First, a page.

I had a simple goal when I created the Women In Trucking organization 10 years ago: make it easier for women to succeed in this male-dominated industry. And after spending more than 35 years in the trucking industry, it’s easy for me to see how far women have come.
Still, there’s much more that can be done.
Our group got its start back in 2007, while I was working for Schneider National. At the time, Schneider launched an effort to attract and retain non-traditional groups to the industry, like women. While conducting initial research on the project, it became painfully clear that companies put virtually zero focus on bringing women in as drivers or team leaders. It was also shocking to realize that while there were advocacy groups for women in all sorts of industries, there was absolutely nothing out there to support women in ours.
That is exactly why Women In Trucking was created. Our growth speaks to how far the industry has come. We’ve expanded from our very first member in 2007 to almost 4,000 today. Members come from all over the US, as well as Australia, Sweden, Japan, North Africa and New Zealand.
While the majority of members are women, 17 percent are men who support our mission — to encourage the employment of women in trucking industry, promote their accomplishments and minimize obstacles. In fact, our goal is to increase the number of women employed in the industry; not just as drivers, but women in leadership roles as well, because diversity in the boardroom brings greater profits to the company.
That diversity is just one of the benefits companies realize when they bring women onboard. That shouldn’t diminish the fact that women also make great drivers. They’re safer, more attentive to paperwork and easier on equipment. They also make incredible dispatchers because of their ability to connect with drivers and show empathy towards them. Drivers with female dispatchers know that she’s there for them and will put their safety first.
Since we began our mission 10 years ago, there have been so many changes in the industry’s perceptions about employing women. When we began talking to fleet owners and managers, they were still giving out big belt buckles for safe driving awards (definitely not a way to include women). I would tell them, “We’re going to start making you look at the world differently.”
Today, I feel like we have accomplished that goal. Ten years ago, you didn't see women in recruiting ads; all ads were aimed directly at men. You didn't see uniforms for women. Many of the truck stops didn't even have showers for women.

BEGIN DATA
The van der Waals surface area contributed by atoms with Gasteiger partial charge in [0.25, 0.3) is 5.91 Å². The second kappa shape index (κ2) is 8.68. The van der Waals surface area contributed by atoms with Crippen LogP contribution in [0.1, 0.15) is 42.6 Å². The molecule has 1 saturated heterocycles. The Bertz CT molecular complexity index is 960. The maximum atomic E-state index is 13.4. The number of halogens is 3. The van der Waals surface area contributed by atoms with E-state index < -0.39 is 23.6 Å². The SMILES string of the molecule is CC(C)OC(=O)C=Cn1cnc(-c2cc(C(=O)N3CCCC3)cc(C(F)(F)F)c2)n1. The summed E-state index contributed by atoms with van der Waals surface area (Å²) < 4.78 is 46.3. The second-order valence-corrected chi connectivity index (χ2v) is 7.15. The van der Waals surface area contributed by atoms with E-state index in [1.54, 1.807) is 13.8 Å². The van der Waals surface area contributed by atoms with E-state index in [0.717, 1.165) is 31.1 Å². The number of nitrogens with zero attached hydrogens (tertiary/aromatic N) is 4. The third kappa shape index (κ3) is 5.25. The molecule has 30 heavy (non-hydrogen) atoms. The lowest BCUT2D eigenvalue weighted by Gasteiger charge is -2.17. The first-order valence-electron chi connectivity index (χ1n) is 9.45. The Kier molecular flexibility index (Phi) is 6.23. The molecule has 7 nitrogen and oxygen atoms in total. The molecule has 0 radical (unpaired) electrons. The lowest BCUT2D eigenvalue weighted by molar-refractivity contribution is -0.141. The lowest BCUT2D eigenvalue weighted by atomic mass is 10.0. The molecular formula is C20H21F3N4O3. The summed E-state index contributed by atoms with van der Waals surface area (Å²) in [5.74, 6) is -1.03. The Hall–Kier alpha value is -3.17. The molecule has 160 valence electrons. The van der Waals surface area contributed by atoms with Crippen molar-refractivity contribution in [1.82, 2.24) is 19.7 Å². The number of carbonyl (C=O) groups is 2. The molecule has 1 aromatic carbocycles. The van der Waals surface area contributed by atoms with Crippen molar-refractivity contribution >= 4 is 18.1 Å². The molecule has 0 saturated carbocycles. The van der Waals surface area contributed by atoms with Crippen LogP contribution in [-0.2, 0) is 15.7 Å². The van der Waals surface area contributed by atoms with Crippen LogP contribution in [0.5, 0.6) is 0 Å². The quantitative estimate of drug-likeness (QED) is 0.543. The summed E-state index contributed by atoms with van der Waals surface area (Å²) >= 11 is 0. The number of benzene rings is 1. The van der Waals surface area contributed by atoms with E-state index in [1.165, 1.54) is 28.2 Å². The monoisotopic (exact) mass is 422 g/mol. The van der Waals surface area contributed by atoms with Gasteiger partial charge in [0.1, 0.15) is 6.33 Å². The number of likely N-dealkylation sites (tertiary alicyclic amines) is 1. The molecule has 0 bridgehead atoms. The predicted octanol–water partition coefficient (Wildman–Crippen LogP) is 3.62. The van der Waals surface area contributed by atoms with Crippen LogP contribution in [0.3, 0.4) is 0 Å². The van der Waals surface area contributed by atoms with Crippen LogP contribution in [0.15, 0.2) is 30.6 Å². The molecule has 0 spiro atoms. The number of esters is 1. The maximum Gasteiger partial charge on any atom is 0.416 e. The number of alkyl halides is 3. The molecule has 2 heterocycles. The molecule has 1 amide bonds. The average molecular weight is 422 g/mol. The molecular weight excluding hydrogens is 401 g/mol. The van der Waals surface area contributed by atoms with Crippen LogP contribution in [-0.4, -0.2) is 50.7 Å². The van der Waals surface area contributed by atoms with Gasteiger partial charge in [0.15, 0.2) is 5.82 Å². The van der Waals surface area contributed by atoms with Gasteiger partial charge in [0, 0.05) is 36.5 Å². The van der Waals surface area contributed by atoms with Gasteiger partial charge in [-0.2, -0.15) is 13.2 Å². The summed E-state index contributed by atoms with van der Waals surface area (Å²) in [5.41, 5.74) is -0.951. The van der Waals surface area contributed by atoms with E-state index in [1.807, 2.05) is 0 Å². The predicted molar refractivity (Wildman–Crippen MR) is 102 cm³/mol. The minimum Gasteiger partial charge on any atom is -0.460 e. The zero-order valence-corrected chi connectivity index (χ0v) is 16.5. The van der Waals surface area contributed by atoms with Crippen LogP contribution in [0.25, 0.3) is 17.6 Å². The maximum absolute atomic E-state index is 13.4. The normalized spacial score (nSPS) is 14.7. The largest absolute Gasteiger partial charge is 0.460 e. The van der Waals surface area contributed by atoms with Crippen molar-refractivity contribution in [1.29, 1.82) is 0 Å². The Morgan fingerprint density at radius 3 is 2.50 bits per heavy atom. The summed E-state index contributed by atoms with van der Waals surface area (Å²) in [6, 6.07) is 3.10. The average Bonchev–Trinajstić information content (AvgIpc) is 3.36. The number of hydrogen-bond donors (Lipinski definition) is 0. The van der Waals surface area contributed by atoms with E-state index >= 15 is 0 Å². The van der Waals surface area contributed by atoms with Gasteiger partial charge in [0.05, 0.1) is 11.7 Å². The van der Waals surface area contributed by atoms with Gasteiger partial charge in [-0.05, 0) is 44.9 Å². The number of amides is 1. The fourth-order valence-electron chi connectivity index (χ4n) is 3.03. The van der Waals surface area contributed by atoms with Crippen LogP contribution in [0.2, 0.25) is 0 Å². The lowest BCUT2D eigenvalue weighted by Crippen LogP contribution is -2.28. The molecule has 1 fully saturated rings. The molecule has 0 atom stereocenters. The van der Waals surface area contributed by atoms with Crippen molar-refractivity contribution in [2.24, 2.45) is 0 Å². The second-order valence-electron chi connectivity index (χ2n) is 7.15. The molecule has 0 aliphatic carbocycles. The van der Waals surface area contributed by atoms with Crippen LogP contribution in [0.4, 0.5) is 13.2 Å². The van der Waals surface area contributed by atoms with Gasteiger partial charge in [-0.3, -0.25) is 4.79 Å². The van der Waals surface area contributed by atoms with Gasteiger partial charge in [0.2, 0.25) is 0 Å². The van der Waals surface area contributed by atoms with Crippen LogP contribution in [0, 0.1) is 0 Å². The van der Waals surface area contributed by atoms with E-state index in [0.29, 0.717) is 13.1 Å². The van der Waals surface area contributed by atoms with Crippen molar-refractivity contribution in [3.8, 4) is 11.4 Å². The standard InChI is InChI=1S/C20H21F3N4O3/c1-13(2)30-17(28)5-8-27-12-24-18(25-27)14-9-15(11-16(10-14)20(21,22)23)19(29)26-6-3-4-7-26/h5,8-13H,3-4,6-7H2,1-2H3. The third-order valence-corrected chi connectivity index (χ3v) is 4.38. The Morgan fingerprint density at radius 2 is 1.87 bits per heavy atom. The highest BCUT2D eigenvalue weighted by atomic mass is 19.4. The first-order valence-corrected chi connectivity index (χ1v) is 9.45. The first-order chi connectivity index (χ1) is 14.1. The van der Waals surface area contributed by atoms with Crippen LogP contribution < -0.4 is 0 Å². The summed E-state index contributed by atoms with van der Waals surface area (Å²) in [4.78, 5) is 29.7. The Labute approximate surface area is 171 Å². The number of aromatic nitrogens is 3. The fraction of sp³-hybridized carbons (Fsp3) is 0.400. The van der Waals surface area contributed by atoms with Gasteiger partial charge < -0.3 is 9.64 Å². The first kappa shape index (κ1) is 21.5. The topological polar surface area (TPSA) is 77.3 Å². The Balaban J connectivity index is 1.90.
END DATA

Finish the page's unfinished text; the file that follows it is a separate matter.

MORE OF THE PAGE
Now, we actively work with truck stops to make them a nicer, safer, more inclusive environment for female drivers. They've been adding amenities such as hair dryers; big, fluffy towels; and larger shower heads, which the male drivers appreciate as well. The truck stops have also put in more lighting to increase safety and security.
We also collaborate with truck cab designers, sharing our ideas on improving ergonomics to ensure that female drivers have safe equipment that fits them like it does their male counterparts. Cab security systems are also constantly being improved to ensure driver safety while sleeping. We've come a long way, but women still make up only about seven percent of the driver population and about 14 percent of management.
The biggest challenge to recruiting women is to make the industry appealing while overcoming misconceptions. When people look at a truck, they see a smokestack. They see an engine. They don't even think about the fact that the interior has been totally redesigned so that it’s safer. They don’t realize that drivers get home more often now, and they overlook the fact that in trucking, women make the same amount of money as men.
Our biggest issue is that people outside of the trucking industry don't even think that women can do this job. We are working hard to counter these misconceptions, and have even created the Girl Scout Transportation Patch, designed to encourage young girls to learn about the trucking industry through their troop.
We’re also teaching companies that recruiting women means demonstrating to them how the trucking industry makes their world a better place. Women are much more value- and community-oriented and need to feel that the job that they do improves not just their own life but also the world around them. We have to connect for them the fact that without the trucking industry, even that gallon of milk a mother is buying for her children wouldn’t be there.
Women who do join the industry are very satisfied in their jobs. When I speak to women at an event, I often ask them, “How many of you thought you would be working in the trucking industry when you were in high school?” Nobody ever raises their hand. Yet, they all love the job. Once they're in, whether they're in accounting, the dispatch department, or safety, they’re very happy.
We have made huge strides in the past 10 years, and there is a bright future ahead for women joining the trucking industry. This is a field that welcomes women and wants more diversity. It has a long way to go, but fleet managers and owners really are seeing the world differently now, actively recruiting women and honoring their female drivers. I’d like to think that our group, Women In Trucking, has played a role in that. And even though there’s more ahead of us to do, our members are up for the challenge.